Robert Freidus. Text by Jacqueline Banerjee. [You may use this image without prior permission for any scholarly or educational purpose as long as you (1) credit the photographer and (2) link your document to this URL.]. 1886. Photograph by
This sequence of panels in faded yellow and red ochre plaster-relief now graces the back of the bicycle stand outside King's College London's Chancery Lane Library. As the information plaque there says, it was salvaged from a wall of the old St Dunstan's House office building on nearby Fetter Lane, which leads from Fleet Street to Holborn. The publishers of the 1876 English translation of Jules Verne's Around the World in Eighty Days, Sampson Low, Marston, Searle & Rivington, were housed at 30 St Dunstan's House in late Victorian times. The company also produced maps, children's books etc., so it is tempting to assume that this was their commission.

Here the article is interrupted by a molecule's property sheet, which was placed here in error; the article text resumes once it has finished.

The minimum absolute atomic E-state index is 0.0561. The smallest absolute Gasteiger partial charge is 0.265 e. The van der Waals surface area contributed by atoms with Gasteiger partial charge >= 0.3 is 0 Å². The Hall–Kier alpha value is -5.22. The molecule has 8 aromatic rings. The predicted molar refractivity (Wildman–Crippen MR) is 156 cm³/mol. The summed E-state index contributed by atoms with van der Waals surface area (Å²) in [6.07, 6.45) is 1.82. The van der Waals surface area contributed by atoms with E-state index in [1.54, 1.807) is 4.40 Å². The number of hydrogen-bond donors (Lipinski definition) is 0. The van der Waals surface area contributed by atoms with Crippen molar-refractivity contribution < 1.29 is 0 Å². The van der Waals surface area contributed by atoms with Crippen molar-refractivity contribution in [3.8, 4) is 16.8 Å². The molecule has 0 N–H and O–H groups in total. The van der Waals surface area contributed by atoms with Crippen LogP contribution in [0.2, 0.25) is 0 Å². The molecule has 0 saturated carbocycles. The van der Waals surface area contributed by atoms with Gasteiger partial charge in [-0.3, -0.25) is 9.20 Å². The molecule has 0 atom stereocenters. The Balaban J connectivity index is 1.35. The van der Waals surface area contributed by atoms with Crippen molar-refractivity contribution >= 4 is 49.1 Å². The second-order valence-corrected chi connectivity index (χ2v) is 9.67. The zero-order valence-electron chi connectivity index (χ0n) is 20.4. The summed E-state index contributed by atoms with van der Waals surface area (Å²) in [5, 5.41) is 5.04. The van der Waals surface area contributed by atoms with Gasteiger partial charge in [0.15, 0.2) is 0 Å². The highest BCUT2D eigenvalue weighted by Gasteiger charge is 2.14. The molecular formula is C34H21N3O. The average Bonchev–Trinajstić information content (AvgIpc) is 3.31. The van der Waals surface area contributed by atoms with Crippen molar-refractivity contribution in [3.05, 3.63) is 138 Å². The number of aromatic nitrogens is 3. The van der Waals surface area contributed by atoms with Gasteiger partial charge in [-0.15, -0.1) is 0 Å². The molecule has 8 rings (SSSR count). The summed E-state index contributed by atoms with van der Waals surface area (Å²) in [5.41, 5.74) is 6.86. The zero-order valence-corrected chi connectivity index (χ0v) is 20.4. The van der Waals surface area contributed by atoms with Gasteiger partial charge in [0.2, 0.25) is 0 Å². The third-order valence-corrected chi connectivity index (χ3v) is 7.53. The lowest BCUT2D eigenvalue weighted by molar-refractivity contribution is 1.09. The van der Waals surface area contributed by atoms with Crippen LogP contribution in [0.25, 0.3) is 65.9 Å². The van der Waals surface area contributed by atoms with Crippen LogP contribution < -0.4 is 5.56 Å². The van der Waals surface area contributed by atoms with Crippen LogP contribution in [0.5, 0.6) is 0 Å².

The panels are notable for their Arts and Crafts style, and their interpretation of world cultures at that time. Between the longer panels depicting America (represented by a liberty figure in a liberty cap) and Canada (represented by a native Indian complete with beads and earring, and a very fine bear), are Australasia, Europe, Africa and India. Australasia is represented by a hunter/settler; Europe by a sovereign with a crown reminiscent of a castle; Africa by a noble-looking African with large beads and a large earring; and India by a wise, visionary Indian wearing a turban. Despite the presumption of Europe's supremacy, a great deal of respect is given to the other figures — including the animals. The work accords well not only with Crane's style but also with his open-heartedness, his penchant for emblematic figures (Crawford) and his fondness for and accuracy in depicting animals ("nurtured by regular visits to the London Zoo," Carpenter 133).
Carpenter, Humphrey, and Mari Prichard. Entry on Walter Crane in The Oxford Companion to Children's Literature. London: Oxford Univ. Press, corrected ed, 1985.
Crawford, Alan. "Walter Crane (1845-1915)." Oxford Dictionary of National Biography. Viewed 28 May 2007.
Last modified 23 July 2011